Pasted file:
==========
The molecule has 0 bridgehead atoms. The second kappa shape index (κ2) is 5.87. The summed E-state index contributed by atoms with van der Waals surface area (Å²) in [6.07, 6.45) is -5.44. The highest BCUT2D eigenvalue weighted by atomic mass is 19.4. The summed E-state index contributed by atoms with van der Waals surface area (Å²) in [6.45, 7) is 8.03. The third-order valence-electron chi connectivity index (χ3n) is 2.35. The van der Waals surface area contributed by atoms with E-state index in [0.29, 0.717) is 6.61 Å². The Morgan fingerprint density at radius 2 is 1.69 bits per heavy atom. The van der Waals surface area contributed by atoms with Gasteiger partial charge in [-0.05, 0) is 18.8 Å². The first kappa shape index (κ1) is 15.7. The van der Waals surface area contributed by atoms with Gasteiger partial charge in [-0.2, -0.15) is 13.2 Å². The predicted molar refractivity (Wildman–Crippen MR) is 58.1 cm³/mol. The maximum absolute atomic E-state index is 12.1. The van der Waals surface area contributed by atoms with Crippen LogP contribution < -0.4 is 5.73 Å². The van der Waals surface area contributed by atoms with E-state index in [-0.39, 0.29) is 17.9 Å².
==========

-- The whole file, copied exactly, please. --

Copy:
The molecule has 0 bridgehead atoms. The second kappa shape index (κ2) is 5.87. The summed E-state index contributed by atoms with van der Waals surface area (Å²) in [6.07, 6.45) is -5.44. The highest BCUT2D eigenvalue weighted by atomic mass is 19.4. The summed E-state index contributed by atoms with van der Waals surface area (Å²) in [6.45, 7) is 8.03. The third-order valence-electron chi connectivity index (χ3n) is 2.35. The van der Waals surface area contributed by atoms with E-state index in [0.29, 0.717) is 6.61 Å². The Morgan fingerprint density at radius 2 is 1.69 bits per heavy atom. The van der Waals surface area contributed by atoms with Gasteiger partial charge in [-0.05, 0) is 18.8 Å². The first kappa shape index (κ1) is 15.7. The van der Waals surface area contributed by atoms with Gasteiger partial charge in [-0.2, -0.15) is 13.2 Å². The predicted molar refractivity (Wildman–Crippen MR) is 58.1 cm³/mol. The maximum absolute atomic E-state index is 12.1. The van der Waals surface area contributed by atoms with Crippen LogP contribution < -0.4 is 5.73 Å². The van der Waals surface area contributed by atoms with E-state index in [-0.39, 0.29) is 17.9 Å².